Re: Seeking Clarification of Procedure for Averaging Images

Dan Margulis

On Jul 9, 2020, at 6:23 AM, Gerald Bakker <gc.bakker@...> wrote:

I don't want to draw many conclusions from just one example, but I noticed something that may be typical. Zooming in to 100%, the "mean" version looks smoother, whereas the "median" shows a bit more color noise and is slightly more splotchy. I think the reason is that averaging pixel values has a smoothing effect. Taking the median however implies that one pixel may come from version A and a nearby pixel from version B, causing a more rough appearance. The more differences between the base versions, the stronger this effect. 

Correct. Median is generally more useful when comparing gross objects, not individual pixels. If, for example, we wanted to know our consensus view on how colorful to make Monument Valley, well I suppose it would be possible to write a routine that evaluates how colorful each individual version is. In determining our consensus we would want to pick the median, because the mean would be too colorful (there are  more extremely colorful versions than extremely dull ones).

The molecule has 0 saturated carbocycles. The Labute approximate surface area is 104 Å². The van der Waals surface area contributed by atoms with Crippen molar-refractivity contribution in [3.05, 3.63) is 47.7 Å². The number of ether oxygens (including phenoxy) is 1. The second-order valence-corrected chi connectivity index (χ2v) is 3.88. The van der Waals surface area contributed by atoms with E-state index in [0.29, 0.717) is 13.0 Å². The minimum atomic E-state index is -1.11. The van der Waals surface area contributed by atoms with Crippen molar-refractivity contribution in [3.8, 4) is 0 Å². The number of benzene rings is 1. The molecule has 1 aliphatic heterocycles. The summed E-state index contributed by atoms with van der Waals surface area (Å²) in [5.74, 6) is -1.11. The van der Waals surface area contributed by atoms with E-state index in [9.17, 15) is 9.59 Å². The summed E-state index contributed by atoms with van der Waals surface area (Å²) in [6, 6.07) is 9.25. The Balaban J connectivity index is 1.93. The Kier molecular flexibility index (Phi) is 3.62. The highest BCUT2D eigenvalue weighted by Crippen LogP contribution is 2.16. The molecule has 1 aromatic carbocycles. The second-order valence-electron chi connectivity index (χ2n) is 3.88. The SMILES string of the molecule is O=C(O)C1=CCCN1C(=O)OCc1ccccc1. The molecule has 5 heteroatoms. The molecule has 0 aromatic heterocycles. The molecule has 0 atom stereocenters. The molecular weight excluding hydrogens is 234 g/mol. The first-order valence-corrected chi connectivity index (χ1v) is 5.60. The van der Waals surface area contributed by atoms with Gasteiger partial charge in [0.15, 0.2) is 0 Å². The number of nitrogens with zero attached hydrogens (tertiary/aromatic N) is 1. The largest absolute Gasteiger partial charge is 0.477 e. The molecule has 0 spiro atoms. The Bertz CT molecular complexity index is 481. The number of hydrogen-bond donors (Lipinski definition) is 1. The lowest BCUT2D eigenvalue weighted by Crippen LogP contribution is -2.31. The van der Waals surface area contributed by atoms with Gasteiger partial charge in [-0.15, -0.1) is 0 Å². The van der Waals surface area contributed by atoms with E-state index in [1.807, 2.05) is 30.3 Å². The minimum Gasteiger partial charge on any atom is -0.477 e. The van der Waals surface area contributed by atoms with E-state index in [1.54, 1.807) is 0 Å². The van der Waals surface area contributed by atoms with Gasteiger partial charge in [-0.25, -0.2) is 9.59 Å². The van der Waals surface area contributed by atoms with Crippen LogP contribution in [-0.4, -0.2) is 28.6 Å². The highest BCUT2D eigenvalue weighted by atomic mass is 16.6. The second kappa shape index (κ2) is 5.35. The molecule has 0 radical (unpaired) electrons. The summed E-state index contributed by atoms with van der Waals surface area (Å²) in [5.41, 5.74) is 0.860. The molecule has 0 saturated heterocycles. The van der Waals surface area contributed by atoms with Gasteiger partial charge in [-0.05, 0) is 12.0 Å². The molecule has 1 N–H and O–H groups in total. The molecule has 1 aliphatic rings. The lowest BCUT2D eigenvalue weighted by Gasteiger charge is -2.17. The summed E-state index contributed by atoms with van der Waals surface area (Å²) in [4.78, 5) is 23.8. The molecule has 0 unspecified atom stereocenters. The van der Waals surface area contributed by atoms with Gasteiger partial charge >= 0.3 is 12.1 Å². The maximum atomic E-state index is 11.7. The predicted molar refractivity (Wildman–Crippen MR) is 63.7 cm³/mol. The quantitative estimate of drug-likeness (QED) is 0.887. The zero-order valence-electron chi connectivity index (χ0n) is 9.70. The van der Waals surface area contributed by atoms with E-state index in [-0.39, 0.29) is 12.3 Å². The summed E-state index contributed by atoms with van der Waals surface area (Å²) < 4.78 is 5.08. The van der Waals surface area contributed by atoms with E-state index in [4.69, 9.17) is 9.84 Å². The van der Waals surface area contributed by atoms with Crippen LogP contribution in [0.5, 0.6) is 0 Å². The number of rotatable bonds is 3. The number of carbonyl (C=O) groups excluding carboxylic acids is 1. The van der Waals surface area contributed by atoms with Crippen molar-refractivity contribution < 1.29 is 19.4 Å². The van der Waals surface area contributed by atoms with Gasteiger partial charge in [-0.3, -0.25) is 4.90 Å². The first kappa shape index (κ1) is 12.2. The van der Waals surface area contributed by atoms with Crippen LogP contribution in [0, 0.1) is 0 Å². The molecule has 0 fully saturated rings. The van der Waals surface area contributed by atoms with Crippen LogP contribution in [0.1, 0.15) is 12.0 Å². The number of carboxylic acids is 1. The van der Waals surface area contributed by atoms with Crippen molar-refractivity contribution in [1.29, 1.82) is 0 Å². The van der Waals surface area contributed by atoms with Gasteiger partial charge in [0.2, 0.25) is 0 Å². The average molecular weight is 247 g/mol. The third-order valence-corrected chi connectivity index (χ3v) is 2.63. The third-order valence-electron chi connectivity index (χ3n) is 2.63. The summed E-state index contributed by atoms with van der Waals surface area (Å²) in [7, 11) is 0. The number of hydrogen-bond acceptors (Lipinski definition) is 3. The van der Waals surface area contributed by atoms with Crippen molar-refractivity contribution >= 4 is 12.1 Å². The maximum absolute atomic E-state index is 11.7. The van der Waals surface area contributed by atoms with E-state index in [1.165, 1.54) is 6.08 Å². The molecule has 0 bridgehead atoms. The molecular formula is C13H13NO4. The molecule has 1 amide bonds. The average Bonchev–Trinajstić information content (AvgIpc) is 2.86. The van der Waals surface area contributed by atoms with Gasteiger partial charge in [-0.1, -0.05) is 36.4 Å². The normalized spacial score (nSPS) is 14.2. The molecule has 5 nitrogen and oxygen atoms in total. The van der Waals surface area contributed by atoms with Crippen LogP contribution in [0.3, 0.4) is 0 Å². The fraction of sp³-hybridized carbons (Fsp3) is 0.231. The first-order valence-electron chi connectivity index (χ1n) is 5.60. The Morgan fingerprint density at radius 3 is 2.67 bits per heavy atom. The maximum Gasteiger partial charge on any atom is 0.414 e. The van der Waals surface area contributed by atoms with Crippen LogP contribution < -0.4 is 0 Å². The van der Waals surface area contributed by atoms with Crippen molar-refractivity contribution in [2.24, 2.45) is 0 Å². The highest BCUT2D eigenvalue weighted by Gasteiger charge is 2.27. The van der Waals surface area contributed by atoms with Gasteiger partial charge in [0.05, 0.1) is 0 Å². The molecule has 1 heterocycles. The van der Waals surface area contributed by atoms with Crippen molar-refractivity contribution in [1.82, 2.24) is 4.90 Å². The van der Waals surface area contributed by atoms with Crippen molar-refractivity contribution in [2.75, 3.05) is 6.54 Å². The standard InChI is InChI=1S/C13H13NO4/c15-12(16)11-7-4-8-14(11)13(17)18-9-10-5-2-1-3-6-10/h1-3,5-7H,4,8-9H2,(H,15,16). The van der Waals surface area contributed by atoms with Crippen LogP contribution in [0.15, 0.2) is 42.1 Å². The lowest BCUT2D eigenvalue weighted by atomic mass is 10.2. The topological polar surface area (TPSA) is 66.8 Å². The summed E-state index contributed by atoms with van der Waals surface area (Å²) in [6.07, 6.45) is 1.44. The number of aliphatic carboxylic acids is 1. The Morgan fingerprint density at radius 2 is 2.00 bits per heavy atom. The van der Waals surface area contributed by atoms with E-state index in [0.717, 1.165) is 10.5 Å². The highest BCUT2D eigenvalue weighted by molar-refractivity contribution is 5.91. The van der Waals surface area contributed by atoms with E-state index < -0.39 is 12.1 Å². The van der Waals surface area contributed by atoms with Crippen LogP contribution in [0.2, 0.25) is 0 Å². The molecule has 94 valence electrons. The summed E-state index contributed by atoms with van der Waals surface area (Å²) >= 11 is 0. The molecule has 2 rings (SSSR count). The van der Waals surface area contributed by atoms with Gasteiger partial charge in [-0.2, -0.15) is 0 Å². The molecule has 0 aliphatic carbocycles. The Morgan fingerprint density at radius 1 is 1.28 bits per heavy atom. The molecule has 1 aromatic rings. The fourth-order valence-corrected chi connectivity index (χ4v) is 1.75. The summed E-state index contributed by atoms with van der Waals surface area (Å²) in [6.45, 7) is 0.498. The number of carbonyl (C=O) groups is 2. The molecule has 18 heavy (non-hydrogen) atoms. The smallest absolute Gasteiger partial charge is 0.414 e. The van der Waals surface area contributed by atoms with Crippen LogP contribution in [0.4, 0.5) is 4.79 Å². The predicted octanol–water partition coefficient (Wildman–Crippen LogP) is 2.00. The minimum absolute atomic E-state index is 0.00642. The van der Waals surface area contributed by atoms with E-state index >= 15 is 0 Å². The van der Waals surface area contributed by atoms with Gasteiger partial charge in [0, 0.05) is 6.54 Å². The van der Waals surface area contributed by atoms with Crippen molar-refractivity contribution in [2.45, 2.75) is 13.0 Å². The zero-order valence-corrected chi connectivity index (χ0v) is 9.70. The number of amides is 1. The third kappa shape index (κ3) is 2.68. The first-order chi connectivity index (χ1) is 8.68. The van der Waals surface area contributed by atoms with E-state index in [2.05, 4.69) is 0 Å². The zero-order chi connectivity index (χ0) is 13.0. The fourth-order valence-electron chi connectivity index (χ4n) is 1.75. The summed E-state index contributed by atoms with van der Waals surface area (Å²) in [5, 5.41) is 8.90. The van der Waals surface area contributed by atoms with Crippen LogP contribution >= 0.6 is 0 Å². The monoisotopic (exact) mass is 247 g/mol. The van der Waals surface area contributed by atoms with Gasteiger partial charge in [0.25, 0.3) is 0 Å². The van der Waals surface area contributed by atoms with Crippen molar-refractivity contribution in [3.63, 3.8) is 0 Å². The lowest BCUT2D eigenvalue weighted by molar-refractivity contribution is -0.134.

On a pixel level the noise occurs in transition areas. For example, everyone had different ideas about how to transition into the shadows of the greenery, some people basically just plugged them and others had a lengthy transition zone. In that transition zone, every change in pixel value from its neighbor affects the mean. It may affect the median but it may not. So the transition in the mean is smooth and in the median not.


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